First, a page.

The presidential election of 1864

No doubt, Sherman knew just how important the fall of Atlanta was to the cause of reunion. More than a precious industrial and transportation center, Atlanta signaled the success of the commanding general. Grant, and the Commander-in-Chief, Lincoln. It could not have come at a more vital time.

Both the Union and the Confederacy understood the consequence of battlefield decisions that year. The year 1864 would see a presidential election, and by choosing Grant as his commanding general, Lincoln had linked his political future to Grant's military' success. The Rebels, too, recognized its significance. If they hoped to win independence, they must extract a political decision from antiwar forces in the North at the polls. And the key to that would be military success in 1864.

The year opened with Banks's Red River fiasco, followed by stalemates in the two major campaigns. Grant incurred staggering losses in his campaigns in the east - some 60,000 casualties in seven weeks - and eventually locked into a siege with Lee around Petersburg. Sherman's columns did not suffer the same number of losses as Federals back east did, but to observers it appeared as if the Rebels under Johnston were holding their own for quite a few weeks.

More than just the antiwar supporters, more than just the loyalists of the Democratic Party, Lincoln had generated a fair amount of opposition within his own party Conservative Republicans saw him as caving in to the Radicals, while the Radicals believed that Lincoln catered too much to the opponents of abolitionism and to those who interpreted the Constitution narrowly. Secretary of the Treasury Salmon P. Chase tested the political waters with certain elements of the Republican Party, and Major-General John C. Fremont, the party's nominee for president in 1856, openly courted support to replace Lincoln on the ticket. Both insurgencies failed, but they represented uneasiness with Lincoln's candidacy.

During the summer months, the situation grew tense for Lincoln. After the President withheld his signature and prevented the Wade-Davis Bill, a congressional plan for reconstruction, from becoming law, Wade and Davis drafted a critical manifesto that stoked the fires of opposition against Lincoln. In July, Jubal Early's raid northward nearly seized Washington. The value of Union currency plummeted. And for a while, a sullen Lincoln believed his defeat at the polls was a real possibility. He drafted a letter which he required every cabinet member to sign unseen, declaring,

This morning, as for some days past, it seems exceedingly probable that this Administration will not be re-elected. Then it will be my duty to so co-operate with the Presidentelect, as to save the Union between the election and the inauguration; as he will have secured his election on such ground that he can not possibly save it afterwards.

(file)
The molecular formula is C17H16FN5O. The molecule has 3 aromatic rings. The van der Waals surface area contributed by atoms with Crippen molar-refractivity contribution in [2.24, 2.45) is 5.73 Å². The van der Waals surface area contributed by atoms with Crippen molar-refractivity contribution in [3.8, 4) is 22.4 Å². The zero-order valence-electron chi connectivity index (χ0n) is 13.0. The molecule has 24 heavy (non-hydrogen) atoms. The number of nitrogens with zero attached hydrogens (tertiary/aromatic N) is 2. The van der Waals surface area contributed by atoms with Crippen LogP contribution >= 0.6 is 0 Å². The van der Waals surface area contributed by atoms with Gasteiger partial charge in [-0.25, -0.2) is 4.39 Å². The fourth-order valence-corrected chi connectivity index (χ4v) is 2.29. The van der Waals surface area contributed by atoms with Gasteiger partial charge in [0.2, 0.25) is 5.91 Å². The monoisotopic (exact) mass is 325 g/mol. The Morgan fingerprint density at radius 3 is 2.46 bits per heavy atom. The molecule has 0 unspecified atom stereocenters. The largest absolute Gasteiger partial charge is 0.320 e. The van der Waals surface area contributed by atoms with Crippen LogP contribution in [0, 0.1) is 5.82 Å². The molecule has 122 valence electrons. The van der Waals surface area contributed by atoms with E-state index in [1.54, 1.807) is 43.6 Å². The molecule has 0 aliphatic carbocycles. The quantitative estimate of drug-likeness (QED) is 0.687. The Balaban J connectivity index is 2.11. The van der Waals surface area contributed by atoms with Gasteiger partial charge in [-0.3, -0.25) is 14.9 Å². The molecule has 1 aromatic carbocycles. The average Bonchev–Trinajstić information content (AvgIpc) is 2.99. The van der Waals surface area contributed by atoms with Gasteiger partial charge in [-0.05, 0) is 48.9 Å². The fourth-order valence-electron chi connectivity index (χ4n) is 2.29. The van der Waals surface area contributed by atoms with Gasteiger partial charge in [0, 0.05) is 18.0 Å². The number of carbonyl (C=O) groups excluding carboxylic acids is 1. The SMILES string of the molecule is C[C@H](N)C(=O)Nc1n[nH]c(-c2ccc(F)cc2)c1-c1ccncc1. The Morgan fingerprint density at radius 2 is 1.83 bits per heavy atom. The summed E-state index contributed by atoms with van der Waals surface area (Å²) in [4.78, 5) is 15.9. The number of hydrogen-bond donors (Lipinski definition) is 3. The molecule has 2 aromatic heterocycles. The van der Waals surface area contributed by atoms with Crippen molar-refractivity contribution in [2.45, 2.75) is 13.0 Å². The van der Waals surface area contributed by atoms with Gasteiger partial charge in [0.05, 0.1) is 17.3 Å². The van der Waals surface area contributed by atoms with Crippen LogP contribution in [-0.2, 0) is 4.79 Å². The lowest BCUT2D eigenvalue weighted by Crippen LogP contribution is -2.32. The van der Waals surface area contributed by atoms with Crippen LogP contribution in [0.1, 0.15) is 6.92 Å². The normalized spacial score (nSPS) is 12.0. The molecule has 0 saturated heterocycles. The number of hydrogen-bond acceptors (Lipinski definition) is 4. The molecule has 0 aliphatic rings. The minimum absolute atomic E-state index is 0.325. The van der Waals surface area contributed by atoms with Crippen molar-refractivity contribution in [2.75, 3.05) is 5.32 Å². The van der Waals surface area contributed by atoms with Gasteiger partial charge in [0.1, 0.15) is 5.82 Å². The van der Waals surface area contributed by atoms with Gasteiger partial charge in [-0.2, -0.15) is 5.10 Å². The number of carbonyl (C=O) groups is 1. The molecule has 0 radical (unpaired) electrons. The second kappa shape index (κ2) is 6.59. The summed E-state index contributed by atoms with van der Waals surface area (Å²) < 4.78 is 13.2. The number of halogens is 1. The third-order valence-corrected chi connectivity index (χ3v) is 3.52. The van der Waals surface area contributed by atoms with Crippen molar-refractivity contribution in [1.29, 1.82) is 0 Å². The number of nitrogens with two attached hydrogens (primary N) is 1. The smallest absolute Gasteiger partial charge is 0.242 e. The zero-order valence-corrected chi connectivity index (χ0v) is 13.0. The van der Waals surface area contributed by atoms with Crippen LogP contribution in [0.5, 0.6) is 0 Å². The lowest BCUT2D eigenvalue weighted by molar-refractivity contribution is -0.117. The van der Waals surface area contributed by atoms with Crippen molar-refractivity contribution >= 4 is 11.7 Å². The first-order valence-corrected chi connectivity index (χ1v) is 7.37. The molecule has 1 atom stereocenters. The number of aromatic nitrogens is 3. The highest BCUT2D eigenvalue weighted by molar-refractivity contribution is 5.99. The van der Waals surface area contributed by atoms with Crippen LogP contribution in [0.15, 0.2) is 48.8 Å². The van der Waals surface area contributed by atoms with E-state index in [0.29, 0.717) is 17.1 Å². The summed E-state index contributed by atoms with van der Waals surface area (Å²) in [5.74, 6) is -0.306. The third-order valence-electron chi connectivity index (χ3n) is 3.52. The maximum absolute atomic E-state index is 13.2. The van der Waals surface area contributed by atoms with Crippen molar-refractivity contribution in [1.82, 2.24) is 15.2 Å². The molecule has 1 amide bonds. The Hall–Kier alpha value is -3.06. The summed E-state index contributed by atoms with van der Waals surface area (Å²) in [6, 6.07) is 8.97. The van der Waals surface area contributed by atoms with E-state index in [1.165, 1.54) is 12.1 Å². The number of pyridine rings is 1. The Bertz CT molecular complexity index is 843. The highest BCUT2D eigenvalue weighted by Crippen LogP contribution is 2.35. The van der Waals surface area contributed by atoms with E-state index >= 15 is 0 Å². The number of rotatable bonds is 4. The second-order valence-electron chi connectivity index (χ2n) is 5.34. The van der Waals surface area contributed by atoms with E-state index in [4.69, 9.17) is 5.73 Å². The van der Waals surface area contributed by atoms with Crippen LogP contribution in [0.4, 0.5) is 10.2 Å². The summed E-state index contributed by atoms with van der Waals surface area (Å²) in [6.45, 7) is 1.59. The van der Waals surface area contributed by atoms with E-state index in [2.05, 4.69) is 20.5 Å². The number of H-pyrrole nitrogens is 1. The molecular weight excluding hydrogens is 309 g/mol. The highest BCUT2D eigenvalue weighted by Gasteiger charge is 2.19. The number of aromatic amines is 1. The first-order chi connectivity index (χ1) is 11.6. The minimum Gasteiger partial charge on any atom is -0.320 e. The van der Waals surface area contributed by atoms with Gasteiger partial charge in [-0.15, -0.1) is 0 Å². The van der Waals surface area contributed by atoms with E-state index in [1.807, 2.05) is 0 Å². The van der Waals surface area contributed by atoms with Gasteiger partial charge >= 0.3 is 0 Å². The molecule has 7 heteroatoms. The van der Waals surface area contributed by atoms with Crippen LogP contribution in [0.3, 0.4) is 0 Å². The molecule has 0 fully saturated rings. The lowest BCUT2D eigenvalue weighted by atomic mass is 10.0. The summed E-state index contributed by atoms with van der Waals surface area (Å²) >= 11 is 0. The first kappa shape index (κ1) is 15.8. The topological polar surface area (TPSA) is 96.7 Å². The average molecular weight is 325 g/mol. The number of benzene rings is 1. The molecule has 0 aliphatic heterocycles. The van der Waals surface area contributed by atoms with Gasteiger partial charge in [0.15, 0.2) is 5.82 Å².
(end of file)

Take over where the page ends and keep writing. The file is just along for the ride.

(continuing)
But just as quickly, the tide shifted. The Wade-Davis manifesto went too far, and it pulled Republicans together, at least for the election. The Democratic Party endorsed a peace platform, and then nominated Major-General George B. McClellan, who promptly announced his continued support for the war. The fall ot Atlanta sent assurances to the Northern public that the Union was going to win the war, and that Lincoln was the nation's proper steward. Then, three weeks later, a large Federal force under Major-General Philip Sheridan delivered a powerful blow against Early's raiders and followed it up with yet another.

Lincoln won re-election with overwhelming support from the army. Although not all soldiers were old enough to vote, and some states prohibited their troops in the field from participating, they rallied behind their commander-in-chief and aided his election cause any way they could. Of those who could vote, close to 80 percent cast their ballot for Lincoln, compared to 53 percent of the civilian population. In Sherman's army, about 90 percent cast their ballots for Old Abe. And whether they could vote or not, they clearly expressed their preferences to the folks at home. A Wisconsin man explained to his brother that every man who voted against Lincoln was 'a soldier's enemy.' An Illinois fellow coached his dad to 'Shun all disloyal company and do not vote the copperhead [Democratic] ticket, no matter who might say it is right.' But the bluntest talk came from an Ohioan, who instructed his sister. 'Tell Ben if he votes for Mc[Clellan] I will never speak to him again.'

Bursting with confidence after their victory at Atlanta, soldiers were assured that they would win by Lincoln's victory at the polls. 'We go with our Hartes contented,' an infantryman explained to a friend, 'nowing that we have a President that will not declare peace on no other tirmes then an Uncondishnell Surrender.'

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